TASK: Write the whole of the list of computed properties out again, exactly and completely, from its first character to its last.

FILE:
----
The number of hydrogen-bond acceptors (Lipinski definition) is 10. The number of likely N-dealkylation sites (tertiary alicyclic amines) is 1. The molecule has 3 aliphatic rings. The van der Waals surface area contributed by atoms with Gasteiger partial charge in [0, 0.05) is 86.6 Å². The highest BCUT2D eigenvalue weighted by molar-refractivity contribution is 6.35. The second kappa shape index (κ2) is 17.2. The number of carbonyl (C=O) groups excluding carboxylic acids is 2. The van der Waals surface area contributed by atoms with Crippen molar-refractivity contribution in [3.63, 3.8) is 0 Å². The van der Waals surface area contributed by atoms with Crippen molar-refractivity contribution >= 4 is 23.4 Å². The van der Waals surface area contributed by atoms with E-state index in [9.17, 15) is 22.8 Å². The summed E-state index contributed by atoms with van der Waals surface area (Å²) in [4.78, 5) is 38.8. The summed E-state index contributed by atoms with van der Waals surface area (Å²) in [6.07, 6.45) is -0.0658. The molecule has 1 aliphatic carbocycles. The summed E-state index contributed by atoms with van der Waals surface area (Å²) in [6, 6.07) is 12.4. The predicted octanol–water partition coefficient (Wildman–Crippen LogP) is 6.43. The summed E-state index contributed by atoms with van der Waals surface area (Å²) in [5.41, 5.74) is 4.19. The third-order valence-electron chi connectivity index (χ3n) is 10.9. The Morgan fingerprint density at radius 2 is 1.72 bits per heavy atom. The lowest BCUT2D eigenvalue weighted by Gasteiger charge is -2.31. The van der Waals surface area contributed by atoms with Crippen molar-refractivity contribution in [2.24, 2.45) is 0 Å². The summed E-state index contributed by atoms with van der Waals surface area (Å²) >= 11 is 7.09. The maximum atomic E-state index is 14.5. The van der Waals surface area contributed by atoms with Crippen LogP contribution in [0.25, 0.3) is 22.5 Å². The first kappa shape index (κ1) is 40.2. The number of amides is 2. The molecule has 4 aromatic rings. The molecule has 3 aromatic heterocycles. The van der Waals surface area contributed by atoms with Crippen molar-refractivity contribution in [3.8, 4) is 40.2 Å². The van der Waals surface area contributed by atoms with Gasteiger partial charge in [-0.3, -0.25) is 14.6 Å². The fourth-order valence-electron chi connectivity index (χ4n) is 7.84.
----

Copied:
The number of hydrogen-bond acceptors (Lipinski definition) is 10. The number of likely N-dealkylation sites (tertiary alicyclic amines) is 1. The molecule has 3 aliphatic rings. The van der Waals surface area contributed by atoms with Gasteiger partial charge in [0, 0.05) is 86.6 Å². The highest BCUT2D eigenvalue weighted by molar-refractivity contribution is 6.35. The second kappa shape index (κ2) is 17.2. The number of carbonyl (C=O) groups excluding carboxylic acids is 2. The van der Waals surface area contributed by atoms with Crippen molar-refractivity contribution in [3.63, 3.8) is 0 Å². The van der Waals surface area contributed by atoms with Crippen molar-refractivity contribution >= 4 is 23.4 Å². The van der Waals surface area contributed by atoms with E-state index in [9.17, 15) is 22.8 Å². The summed E-state index contributed by atoms with van der Waals surface area (Å²) in [4.78, 5) is 38.8. The summed E-state index contributed by atoms with van der Waals surface area (Å²) in [6.07, 6.45) is -0.0658. The molecule has 1 aliphatic carbocycles. The summed E-state index contributed by atoms with van der Waals surface area (Å²) in [6, 6.07) is 12.4. The predicted octanol–water partition coefficient (Wildman–Crippen LogP) is 6.43. The summed E-state index contributed by atoms with van der Waals surface area (Å²) in [5.41, 5.74) is 4.19. The third-order valence-electron chi connectivity index (χ3n) is 10.9. The Morgan fingerprint density at radius 2 is 1.72 bits per heavy atom. The lowest BCUT2D eigenvalue weighted by Gasteiger charge is -2.31. The van der Waals surface area contributed by atoms with Crippen molar-refractivity contribution in [2.24, 2.45) is 0 Å². The summed E-state index contributed by atoms with van der Waals surface area (Å²) >= 11 is 7.09. The maximum atomic E-state index is 14.5. The van der Waals surface area contributed by atoms with Crippen LogP contribution in [0.25, 0.3) is 22.5 Å². The first kappa shape index (κ1) is 40.2. The number of amides is 2. The molecule has 4 aromatic rings. The molecule has 3 aromatic heterocycles. The van der Waals surface area contributed by atoms with Crippen molar-refractivity contribution in [3.8, 4) is 40.2 Å². The van der Waals surface area contributed by atoms with Gasteiger partial charge in [-0.3, -0.25) is 14.6 Å². The fourth-order valence-electron chi connectivity index (χ4n) is 7.84.